Durban Port Dredging Continues

Transnet National Ports Authority (TNPA) continues with the maintenance dredging of the Durban Port, pushing forward with the $150 million dredging fleet replacement program.

Port of Durban Harbor Master, Captain Alex Miya, has just reinstated a number of berths in the port back to their original permissible depths. Four out of eight berths at Durban Container Terminal have been called back to their original depth of 12.2 meters.

Durban Port Manager, Moshe Motlohi, explained: “The vessels calling at our ports have gotten bigger and therefore require deeper water. But they also cause challenges for ports because of the manner in which they more aggressively displace material from the sea bed, thus causing shallow spots.”

We are also expecting engineering sounding results that are likely to indicate more berths will be called back to their permissible depths,” said Motlohi. “Ultimately the safety of vessels must take priority for us as TNPA, which is why the Harbor Master took the safety precaution to review the depth of some berths earlier this year.”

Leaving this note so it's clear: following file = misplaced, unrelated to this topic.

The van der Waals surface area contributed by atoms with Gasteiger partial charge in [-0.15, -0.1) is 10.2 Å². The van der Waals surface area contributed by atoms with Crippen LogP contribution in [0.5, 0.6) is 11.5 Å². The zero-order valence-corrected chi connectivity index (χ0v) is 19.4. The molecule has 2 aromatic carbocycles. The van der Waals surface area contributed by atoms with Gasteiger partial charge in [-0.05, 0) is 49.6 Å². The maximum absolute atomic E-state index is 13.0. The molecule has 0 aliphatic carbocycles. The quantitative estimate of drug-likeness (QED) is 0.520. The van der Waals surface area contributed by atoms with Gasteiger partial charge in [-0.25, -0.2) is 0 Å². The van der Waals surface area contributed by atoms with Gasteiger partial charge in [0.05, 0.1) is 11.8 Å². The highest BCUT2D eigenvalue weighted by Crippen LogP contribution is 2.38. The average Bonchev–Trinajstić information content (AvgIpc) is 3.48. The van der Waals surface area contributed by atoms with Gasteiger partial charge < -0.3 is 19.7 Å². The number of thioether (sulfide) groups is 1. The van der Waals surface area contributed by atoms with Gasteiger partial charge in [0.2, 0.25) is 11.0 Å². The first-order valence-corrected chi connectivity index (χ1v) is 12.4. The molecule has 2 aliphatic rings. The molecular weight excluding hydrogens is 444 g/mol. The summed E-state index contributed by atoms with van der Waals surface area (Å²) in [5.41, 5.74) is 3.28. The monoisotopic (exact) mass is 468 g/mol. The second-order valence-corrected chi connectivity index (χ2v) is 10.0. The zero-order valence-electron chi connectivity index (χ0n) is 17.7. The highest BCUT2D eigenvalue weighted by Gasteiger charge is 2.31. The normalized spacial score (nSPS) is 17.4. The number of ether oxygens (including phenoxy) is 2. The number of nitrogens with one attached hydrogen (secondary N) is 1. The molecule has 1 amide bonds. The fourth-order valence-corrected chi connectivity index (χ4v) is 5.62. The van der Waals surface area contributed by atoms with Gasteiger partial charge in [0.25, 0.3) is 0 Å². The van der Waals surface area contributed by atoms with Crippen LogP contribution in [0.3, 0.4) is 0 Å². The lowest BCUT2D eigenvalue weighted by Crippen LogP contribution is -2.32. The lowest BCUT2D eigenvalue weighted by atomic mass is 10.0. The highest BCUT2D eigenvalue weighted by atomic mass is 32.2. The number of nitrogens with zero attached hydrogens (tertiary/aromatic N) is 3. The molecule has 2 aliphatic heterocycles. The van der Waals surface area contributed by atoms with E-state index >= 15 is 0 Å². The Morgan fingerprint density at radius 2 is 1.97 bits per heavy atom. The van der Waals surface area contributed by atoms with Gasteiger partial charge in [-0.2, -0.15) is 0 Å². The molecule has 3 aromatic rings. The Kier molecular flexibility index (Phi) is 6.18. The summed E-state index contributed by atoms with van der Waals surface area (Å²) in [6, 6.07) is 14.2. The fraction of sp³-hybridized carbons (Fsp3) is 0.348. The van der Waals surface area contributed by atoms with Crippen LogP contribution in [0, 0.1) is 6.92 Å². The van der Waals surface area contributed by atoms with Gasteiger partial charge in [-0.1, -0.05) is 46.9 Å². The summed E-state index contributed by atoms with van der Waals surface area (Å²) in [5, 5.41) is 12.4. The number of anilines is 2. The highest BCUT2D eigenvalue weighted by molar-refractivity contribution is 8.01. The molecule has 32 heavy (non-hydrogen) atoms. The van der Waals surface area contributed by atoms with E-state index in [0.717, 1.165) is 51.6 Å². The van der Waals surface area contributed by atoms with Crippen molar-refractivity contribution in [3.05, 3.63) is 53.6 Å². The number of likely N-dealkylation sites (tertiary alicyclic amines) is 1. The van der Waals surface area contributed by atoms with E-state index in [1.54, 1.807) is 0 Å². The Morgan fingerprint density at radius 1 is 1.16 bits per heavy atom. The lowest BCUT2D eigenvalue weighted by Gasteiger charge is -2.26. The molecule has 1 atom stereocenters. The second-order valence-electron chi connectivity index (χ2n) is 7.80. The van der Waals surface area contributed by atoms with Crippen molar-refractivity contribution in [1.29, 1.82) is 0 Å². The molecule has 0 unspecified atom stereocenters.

While the Impisi continues to dredge the port, the short term plan is for the Italeni grab hopper dredger to continue dredging along the berth pockets of Durban Container Terminal. Italeni will remain in Durban until the port takes delivery of a hired dredger dedicated to its dredging needs.

TNPA will also be taking delivery of its new Ilembe suction hopper dredger in December 2015. The Ilembe will be used for dredging larger areas such as the entrance channels. TNPA has also received approval to build a new grab hopper dredger dedicated to the port which should be delivered by the end of 2016.

The long-term intervention will be TNPA’s project to deepen and lengthen the berths to cater for the bigger vessels now calling at the port. This project is expected to commence in 2016.

Lengthening of the berths will allow the Port of Durban to berth three big vessels versus two it is currently accommodating. This will immediately reduce the number of vessels waiting at anchorage, thereby improving port turnaround time.

The other benefit is that the port will cease to be a tidal port, so that berthing and sailing will no longer depend on high tide. This will optimize the capacity of the port and improve the total vessel stay in South African waters.

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